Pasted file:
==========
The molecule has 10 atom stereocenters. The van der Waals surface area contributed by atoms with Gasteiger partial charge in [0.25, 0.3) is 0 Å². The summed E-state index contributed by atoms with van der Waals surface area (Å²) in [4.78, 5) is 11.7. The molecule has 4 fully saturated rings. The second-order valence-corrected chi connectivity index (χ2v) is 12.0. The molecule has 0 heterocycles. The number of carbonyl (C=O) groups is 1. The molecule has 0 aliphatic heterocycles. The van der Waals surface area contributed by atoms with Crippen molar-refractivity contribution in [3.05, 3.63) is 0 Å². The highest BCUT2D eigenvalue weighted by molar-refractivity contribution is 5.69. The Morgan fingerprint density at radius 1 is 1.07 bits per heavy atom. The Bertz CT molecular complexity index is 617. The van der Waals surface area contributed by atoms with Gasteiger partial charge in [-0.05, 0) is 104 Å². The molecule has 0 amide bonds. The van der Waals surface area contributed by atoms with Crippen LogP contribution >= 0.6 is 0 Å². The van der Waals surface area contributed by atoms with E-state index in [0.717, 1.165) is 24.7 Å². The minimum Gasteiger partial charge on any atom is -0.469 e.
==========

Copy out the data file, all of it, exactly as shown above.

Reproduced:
The molecule has 10 atom stereocenters. The van der Waals surface area contributed by atoms with Gasteiger partial charge in [0.25, 0.3) is 0 Å². The summed E-state index contributed by atoms with van der Waals surface area (Å²) in [4.78, 5) is 11.7. The molecule has 4 fully saturated rings. The second-order valence-corrected chi connectivity index (χ2v) is 12.0. The molecule has 0 heterocycles. The number of carbonyl (C=O) groups is 1. The molecule has 0 aliphatic heterocycles. The van der Waals surface area contributed by atoms with Crippen molar-refractivity contribution in [3.05, 3.63) is 0 Å². The highest BCUT2D eigenvalue weighted by molar-refractivity contribution is 5.69. The Morgan fingerprint density at radius 1 is 1.07 bits per heavy atom. The Bertz CT molecular complexity index is 617. The van der Waals surface area contributed by atoms with Gasteiger partial charge in [-0.05, 0) is 104 Å². The molecule has 0 amide bonds. The van der Waals surface area contributed by atoms with Crippen LogP contribution >= 0.6 is 0 Å². The van der Waals surface area contributed by atoms with E-state index in [0.717, 1.165) is 24.7 Å². The minimum Gasteiger partial charge on any atom is -0.469 e.